Case 2.

Patient 2, a 20-year-old Amerindian man was admitted to the Hôpital Andrée Rosemon in Cayenne in November 1996 with a four-day history of fever, vomiting, and coughing. He lived in the Oyapock region, an area in which malaria is endemic. He had no major illnesses, such as immunodeficiency, and had not undergone a splenectomy. Upon admission, his core temperature was 40.7°C and 6.1% of his erythrocytes were infected with asexual forms of P. falciparum. Traces of chloroquine were found in his blood. The liver was palpable 2 cm below the right costal margin. He presented with hepatic disorders and high levels of serum aspartate aminotransferase (111 units/L) and total bilirubin (80.5 μmol/L). He received 500 mg (8 mg/kg) of intravenous quinine formiate three times per day according to malaria guidelines in use since 1990 (First Regional Consensus on Malaria in French Guiana, unpublished data). The intravenous route was chosen because of his vomiting. His level of parasitemia decreased to 4.1% after 48 hours (day 2). Analysis by HPLC showed that the drug had been absorbed normally (17.1 mg/L on day 3). After three days of quinine therapy, the patient was still febrile and his parasitemia had increased, corresponding to 92% of that on day zero. The patient was also given 200 mg per day of intravenous tetracycline between days 3 and 8. This led to the complete clearance of fever and parasites within 60 and 117 hours, respectively, of starting therapy with both drugs. He remained well and was discharged from the hospital 10 days after presentation. Blood smears were negative on day 8 and day 9. An in vitro antimalarial sensitivity assay (Pasteur Institute, Cayenne, French Guiana) showed that the strain isolated had increased an EC50 for quinine (520 nmol/L), chloroquine (397 nmol/L), and mefloquine (30 nmol/l). These values were above the thresholds at which strains are considered to be resistant (500 nmol/L, 100 nmol/L, and 30 nmol/L, respectively).

DISCUSSION

Chloroquine- and mefloquine-resistant strains of P. falciparum and strains displaying reduced susceptibility to quinine are found in some focal areas in the Amazon basin that are considered to be malaria-endemic areas.6 Although the first clinical evidence of quinine-resistant strains was obtained in Brazil in 19107, further evidence of in vivo resistance to this molecule been obtained since the mid 1960s, especially in areas of Southeast Asia.8 However, few recent data are available for countries in the Amazon region.1,2 Most reports1,9–14 concern the in vitro sensitivity of P. falciparum to antimalarial drugs and seem to suggest that resistance is less frequent in the Amazon area than in Asia.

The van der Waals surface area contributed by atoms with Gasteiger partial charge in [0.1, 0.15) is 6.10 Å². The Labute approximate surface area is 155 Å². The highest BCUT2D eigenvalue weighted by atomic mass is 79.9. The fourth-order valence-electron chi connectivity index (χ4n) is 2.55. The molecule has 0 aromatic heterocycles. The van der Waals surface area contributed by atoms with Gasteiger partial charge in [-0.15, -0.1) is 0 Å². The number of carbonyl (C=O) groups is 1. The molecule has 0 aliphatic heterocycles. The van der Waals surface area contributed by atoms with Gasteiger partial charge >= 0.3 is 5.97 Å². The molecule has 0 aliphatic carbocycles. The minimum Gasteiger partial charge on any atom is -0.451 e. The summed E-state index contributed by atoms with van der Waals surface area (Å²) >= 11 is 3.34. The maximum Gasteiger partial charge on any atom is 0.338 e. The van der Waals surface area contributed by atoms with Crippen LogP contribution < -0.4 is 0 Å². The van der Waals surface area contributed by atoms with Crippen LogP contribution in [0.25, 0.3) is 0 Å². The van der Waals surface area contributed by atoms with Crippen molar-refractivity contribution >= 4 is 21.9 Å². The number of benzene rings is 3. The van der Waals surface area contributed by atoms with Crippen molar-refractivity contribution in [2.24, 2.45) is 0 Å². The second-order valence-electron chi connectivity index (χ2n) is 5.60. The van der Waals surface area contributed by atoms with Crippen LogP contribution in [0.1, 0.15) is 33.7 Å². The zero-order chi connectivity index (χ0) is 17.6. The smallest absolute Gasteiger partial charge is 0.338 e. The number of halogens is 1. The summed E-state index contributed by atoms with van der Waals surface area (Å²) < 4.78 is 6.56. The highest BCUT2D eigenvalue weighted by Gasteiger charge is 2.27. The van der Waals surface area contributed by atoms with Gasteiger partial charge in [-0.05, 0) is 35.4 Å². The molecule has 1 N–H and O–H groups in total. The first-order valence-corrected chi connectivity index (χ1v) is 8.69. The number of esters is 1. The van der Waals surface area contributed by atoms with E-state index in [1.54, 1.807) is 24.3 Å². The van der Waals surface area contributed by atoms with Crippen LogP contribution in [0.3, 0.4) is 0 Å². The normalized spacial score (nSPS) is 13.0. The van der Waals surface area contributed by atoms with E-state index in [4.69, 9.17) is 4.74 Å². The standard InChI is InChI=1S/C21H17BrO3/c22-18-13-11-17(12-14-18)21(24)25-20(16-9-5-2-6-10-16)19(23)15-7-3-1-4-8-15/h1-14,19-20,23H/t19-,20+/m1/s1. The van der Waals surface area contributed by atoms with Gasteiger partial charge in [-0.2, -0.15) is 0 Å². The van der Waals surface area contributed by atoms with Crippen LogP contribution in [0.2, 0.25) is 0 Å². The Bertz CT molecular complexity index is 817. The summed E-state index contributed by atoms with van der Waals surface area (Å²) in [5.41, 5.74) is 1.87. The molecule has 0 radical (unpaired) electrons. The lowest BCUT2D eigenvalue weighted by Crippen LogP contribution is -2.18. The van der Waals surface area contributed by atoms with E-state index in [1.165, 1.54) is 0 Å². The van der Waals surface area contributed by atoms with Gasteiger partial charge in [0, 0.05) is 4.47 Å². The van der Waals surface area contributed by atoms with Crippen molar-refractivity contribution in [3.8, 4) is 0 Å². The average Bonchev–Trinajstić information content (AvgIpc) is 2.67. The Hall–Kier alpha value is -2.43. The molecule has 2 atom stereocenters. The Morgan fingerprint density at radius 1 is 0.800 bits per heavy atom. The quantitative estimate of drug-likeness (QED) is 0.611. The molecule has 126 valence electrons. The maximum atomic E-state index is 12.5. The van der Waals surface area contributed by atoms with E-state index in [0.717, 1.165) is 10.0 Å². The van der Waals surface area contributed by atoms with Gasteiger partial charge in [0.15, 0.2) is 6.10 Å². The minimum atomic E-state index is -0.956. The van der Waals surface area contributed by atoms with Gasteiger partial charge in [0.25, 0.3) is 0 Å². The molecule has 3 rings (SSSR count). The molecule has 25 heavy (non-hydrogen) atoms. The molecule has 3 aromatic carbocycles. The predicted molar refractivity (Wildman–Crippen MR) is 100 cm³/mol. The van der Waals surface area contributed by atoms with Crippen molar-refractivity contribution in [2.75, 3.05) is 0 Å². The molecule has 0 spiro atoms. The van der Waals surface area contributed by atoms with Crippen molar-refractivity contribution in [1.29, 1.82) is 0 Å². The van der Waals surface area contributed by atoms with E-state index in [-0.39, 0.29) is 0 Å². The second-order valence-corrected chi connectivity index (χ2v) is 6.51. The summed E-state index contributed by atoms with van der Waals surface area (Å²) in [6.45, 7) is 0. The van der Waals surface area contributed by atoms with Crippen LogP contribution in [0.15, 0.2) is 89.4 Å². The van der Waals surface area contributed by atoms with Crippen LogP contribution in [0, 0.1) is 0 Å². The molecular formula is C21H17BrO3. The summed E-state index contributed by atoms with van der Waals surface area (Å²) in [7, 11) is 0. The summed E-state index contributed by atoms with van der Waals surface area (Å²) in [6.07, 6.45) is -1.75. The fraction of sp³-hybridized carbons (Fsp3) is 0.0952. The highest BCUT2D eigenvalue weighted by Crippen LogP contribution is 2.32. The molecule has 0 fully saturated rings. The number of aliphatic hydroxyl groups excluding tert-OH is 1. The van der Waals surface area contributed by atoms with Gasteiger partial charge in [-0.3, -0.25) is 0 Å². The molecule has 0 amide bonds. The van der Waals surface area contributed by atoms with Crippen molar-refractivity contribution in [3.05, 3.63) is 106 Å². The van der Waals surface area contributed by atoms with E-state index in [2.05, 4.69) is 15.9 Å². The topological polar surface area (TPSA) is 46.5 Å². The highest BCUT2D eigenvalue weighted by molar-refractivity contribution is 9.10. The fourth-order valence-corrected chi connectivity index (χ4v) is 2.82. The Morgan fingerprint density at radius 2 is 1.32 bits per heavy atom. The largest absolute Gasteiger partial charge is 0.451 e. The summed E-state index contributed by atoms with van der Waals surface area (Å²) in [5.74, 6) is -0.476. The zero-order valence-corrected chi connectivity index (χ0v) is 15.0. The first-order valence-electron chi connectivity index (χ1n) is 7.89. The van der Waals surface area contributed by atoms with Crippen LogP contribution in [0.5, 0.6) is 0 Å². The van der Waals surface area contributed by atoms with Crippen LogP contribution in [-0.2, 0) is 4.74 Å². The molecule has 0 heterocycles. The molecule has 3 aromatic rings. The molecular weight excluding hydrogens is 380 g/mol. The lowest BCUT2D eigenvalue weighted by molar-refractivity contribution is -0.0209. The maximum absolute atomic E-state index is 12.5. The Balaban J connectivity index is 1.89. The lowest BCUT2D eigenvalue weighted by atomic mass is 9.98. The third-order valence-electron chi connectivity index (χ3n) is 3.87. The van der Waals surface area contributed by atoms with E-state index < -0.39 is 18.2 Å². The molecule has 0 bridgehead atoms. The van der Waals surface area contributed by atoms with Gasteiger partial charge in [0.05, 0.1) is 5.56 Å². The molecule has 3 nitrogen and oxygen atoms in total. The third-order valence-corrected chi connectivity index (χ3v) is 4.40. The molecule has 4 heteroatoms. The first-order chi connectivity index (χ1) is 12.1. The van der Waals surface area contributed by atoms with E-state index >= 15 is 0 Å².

In 1990, the First Regional Consensus on Malaria Control in French Guiana (unpublished data) recommended that the first-line treatment of uncomplicated malaria should be a four-day oral regimen of chloroquine and that quinine monotherapy should be reserved as a second-line treatment. The in vivo and in vitro assessments carried out in 1995 showed strong and progressive changes in the responses of strains to antimalarial drugs: 66% of isolates were sensitive to chloroquine in 1987 compared with 3% in 1995 and 96% of isolates were sensitive to quinine in 1987 compared with 74% in 1995 (Venturin C, unpublished data). This led to the proposal of three options for the first-line treatment of uncomplicated malaria since 1996: 1) mefloquine, 2) halofantrine, or 3) oral quinine plus tetracycline because of the emerging resistance to quinine (Second Regional Consensus on Malaria Control in French Guiana, 1995, unpublished data). However, the in vivo quinine resistance of strains has not yet been reported.

We report two cases of resistance to parenteral quinine monotherapy in patients with uncomplicated P. falciparum malaria in which tetracycline was necessary for efficient treatment. The clinicians followed the official recommendations of the First Regional Consensus on Malaria Control in French Guiana, which prescribed quinine monotherapy for uncomplicated malaria. Although the quinine was correctly administered (intravenous route because of vomiting in the patients) and absorbed, at 48 hours the parasite densities (150% and 67% of admission values for patients 1 and 2, respectively) fulfilled the World Health Organization criteria for RIII drug resistance (> 25% of the admission value).15 An alternative treatment was introduced on day 3 and proved to be successful.